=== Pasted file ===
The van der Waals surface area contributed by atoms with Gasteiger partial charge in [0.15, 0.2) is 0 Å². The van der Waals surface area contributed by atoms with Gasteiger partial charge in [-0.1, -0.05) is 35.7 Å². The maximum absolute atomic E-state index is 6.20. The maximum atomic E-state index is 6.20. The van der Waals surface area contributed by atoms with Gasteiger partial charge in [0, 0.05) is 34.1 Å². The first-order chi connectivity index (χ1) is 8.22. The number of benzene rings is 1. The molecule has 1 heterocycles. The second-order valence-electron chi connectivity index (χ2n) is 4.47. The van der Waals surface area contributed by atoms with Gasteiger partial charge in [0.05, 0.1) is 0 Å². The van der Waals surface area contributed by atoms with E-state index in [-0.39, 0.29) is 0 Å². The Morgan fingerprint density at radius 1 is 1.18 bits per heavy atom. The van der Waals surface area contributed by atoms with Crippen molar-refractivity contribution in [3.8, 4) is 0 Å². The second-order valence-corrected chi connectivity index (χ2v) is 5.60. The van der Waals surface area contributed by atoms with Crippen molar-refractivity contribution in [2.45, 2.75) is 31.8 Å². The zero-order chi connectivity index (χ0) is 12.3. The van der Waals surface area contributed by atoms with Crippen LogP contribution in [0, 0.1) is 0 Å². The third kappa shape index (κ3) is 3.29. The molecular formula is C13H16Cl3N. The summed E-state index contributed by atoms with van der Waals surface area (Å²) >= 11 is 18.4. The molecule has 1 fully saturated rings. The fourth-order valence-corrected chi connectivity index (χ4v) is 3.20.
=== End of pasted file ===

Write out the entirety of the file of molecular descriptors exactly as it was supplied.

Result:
The van der Waals surface area contributed by atoms with Gasteiger partial charge in [0.15, 0.2) is 0 Å². The van der Waals surface area contributed by atoms with Gasteiger partial charge in [-0.1, -0.05) is 35.7 Å². The maximum absolute atomic E-state index is 6.20. The maximum atomic E-state index is 6.20. The van der Waals surface area contributed by atoms with Gasteiger partial charge in [0, 0.05) is 34.1 Å². The first-order chi connectivity index (χ1) is 8.22. The number of benzene rings is 1. The molecule has 1 heterocycles. The second-order valence-electron chi connectivity index (χ2n) is 4.47. The van der Waals surface area contributed by atoms with Gasteiger partial charge in [0.05, 0.1) is 0 Å². The van der Waals surface area contributed by atoms with E-state index in [-0.39, 0.29) is 0 Å². The Morgan fingerprint density at radius 1 is 1.18 bits per heavy atom. The van der Waals surface area contributed by atoms with Crippen molar-refractivity contribution in [3.8, 4) is 0 Å². The second-order valence-corrected chi connectivity index (χ2v) is 5.60. The van der Waals surface area contributed by atoms with Crippen molar-refractivity contribution in [2.45, 2.75) is 31.8 Å². The zero-order chi connectivity index (χ0) is 12.3. The van der Waals surface area contributed by atoms with Crippen LogP contribution in [0, 0.1) is 0 Å². The third kappa shape index (κ3) is 3.29. The molecular formula is C13H16Cl3N. The summed E-state index contributed by atoms with van der Waals surface area (Å²) >= 11 is 18.4. The molecule has 1 fully saturated rings. The fourth-order valence-corrected chi connectivity index (χ4v) is 3.20.